I recently overheard an advisor bemoaning the difficulty of taking his firm to the next level. “How can I create a career path for my staff when I only have 10 people in my firm?” the advisor asked. “Especially when I’m already doing everything from making rain to managing the biggest client relationships.”
He went on to say that hiring raw talent and developing it was the least appealing of all his options for growing capacity. He also expressed frustration that he had been trying to recruit experienced advisors to his firm for years, only to be rebuffed or to discover that they weren’t a good match.
Such firms are like awkward adolescents: Their clothes don’t fit and their skin is breaking out, making it harder to get a date. Without a vision for what they wish to become or the ability to pay as much as larger organizations, firms struggle to bring in top talent. With many conflicting demands on owners’ time, building a framework falls to the wayside. Often these firms have no human capital strategy, making the recruiting process even more challenging. How do you inspire excitement in your practice and decide who would fit in without a clearly articulated vision beyond the desire to get to $1 billion of AUM? Unfortunately, this is the reality for many in the advisory business today.
This plaintive cry for help is commonly heard from advisors whose practices are both too big and too small: too big to be managed by the current team, and too small to compete for experienced talent. Ironically, while many “tweener” firms desperately need to be managed professionally, the owner often has a death grip on every activity, thereby inhibiting maturation of the business. It’s painful to observe these owners. They can’t get out of their own way and, in many cases, they are not demonstrating the patience and long view that they recommend for their clients.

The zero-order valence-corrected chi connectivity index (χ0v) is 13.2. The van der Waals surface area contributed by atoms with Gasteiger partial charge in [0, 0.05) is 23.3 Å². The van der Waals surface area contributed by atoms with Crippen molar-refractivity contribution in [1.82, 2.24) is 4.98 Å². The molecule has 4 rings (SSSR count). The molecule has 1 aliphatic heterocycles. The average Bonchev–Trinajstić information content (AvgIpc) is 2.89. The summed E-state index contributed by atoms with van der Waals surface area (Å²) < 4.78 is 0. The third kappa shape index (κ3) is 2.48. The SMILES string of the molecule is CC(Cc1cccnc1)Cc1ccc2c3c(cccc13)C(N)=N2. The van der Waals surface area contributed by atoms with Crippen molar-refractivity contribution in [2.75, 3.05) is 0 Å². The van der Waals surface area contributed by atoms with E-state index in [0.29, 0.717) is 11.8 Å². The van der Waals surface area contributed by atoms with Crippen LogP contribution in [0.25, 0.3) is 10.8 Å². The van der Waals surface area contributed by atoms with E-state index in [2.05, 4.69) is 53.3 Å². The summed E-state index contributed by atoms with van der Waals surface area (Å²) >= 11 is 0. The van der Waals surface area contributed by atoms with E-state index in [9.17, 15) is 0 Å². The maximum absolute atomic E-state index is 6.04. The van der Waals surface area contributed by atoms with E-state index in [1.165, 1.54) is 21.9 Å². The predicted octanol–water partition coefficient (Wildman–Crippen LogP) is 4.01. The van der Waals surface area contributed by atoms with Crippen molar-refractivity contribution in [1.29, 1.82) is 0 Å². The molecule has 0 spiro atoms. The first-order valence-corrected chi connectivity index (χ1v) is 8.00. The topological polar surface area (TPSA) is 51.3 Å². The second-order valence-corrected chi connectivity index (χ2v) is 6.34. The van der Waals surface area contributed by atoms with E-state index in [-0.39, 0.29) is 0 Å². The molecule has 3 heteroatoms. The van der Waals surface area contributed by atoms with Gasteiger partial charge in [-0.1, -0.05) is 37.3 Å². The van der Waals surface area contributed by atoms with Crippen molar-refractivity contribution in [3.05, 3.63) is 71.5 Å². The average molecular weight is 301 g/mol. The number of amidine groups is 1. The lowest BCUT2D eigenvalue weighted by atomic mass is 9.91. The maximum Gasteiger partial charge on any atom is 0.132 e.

Now imagine taking a long view. What if the advisor quoted above had not only kept an eye on possible tuck-in mergers, breakaway brokers and mature advisors from other firms, but also had brought on and developed promising individuals with degrees in financial planning or finance and a year or two of experience at other firms? Would his firm be farther ahead?
It is easy to be critical from the comfortable perch of a larger organization, but as a former small business owner and manager a couple of times over, I know that among my biggest mistakes was trying too hard to bring in big hitters instead of investing in the development of those who already believed in the vision and culture of the organization.
Successful veteran advisors have proven that they can generate new business and make money. When they began their practices they were loaded with energy, but short on wisdom. Now, having been in the business for 15 years or more, they have less energy, but tons of wisdom. Wouldn’t it be exciting if they could begin the process of transferring what they’ve learned to others, teaching them how to harvest referrals from existing clients, develop centers of influence and clarify a strategy for cultivating the next generation of clients?